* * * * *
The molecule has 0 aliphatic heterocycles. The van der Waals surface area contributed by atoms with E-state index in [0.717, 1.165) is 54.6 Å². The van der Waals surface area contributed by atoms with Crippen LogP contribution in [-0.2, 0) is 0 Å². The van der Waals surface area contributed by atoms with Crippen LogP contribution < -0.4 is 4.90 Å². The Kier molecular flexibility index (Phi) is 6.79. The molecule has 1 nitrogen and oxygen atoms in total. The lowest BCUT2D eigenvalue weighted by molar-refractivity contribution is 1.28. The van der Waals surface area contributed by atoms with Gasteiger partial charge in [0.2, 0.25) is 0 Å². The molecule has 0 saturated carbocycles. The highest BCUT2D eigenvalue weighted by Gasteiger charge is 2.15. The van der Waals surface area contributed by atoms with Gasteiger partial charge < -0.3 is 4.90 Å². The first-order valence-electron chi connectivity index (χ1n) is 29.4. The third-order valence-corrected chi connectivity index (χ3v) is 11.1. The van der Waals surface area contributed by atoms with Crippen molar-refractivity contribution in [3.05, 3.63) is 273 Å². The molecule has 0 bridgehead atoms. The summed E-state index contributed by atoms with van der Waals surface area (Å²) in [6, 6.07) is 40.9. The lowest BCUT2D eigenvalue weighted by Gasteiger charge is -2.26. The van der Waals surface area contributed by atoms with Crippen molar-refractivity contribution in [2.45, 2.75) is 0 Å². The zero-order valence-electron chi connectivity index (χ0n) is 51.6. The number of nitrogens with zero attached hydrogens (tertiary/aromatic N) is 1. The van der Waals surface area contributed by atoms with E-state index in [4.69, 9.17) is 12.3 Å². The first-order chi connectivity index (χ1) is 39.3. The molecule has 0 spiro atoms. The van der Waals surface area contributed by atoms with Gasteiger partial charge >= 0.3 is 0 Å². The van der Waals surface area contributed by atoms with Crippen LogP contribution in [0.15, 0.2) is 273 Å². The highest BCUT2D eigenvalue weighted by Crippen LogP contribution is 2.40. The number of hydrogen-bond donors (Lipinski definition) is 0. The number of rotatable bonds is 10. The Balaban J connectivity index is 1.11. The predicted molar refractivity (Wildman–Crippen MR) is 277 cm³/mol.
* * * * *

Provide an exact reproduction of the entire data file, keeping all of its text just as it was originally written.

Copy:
The molecule has 0 aliphatic heterocycles. The van der Waals surface area contributed by atoms with E-state index in [0.717, 1.165) is 54.6 Å². The van der Waals surface area contributed by atoms with Crippen LogP contribution in [-0.2, 0) is 0 Å². The van der Waals surface area contributed by atoms with Crippen LogP contribution < -0.4 is 4.90 Å². The Kier molecular flexibility index (Phi) is 6.79. The molecule has 1 nitrogen and oxygen atoms in total. The lowest BCUT2D eigenvalue weighted by molar-refractivity contribution is 1.28. The van der Waals surface area contributed by atoms with Gasteiger partial charge in [0.2, 0.25) is 0 Å². The molecule has 0 saturated carbocycles. The highest BCUT2D eigenvalue weighted by Gasteiger charge is 2.15. The van der Waals surface area contributed by atoms with Gasteiger partial charge < -0.3 is 4.90 Å². The first-order valence-electron chi connectivity index (χ1n) is 29.4. The third-order valence-corrected chi connectivity index (χ3v) is 11.1. The van der Waals surface area contributed by atoms with Crippen molar-refractivity contribution in [3.05, 3.63) is 273 Å². The molecule has 0 bridgehead atoms. The summed E-state index contributed by atoms with van der Waals surface area (Å²) in [6, 6.07) is 40.9. The lowest BCUT2D eigenvalue weighted by Gasteiger charge is -2.26. The van der Waals surface area contributed by atoms with Crippen molar-refractivity contribution in [2.45, 2.75) is 0 Å². The zero-order valence-electron chi connectivity index (χ0n) is 51.6. The number of nitrogens with zero attached hydrogens (tertiary/aromatic N) is 1. The van der Waals surface area contributed by atoms with E-state index in [4.69, 9.17) is 12.3 Å². The first-order chi connectivity index (χ1) is 39.3. The molecule has 0 spiro atoms. The van der Waals surface area contributed by atoms with Gasteiger partial charge >= 0.3 is 0 Å². The van der Waals surface area contributed by atoms with Crippen LogP contribution in [0.15, 0.2) is 273 Å². The highest BCUT2D eigenvalue weighted by Crippen LogP contribution is 2.40. The number of hydrogen-bond donors (Lipinski definition) is 0. The number of rotatable bonds is 10. The Balaban J connectivity index is 1.11. The predicted molar refractivity (Wildman–Crippen MR) is 277 cm³/mol.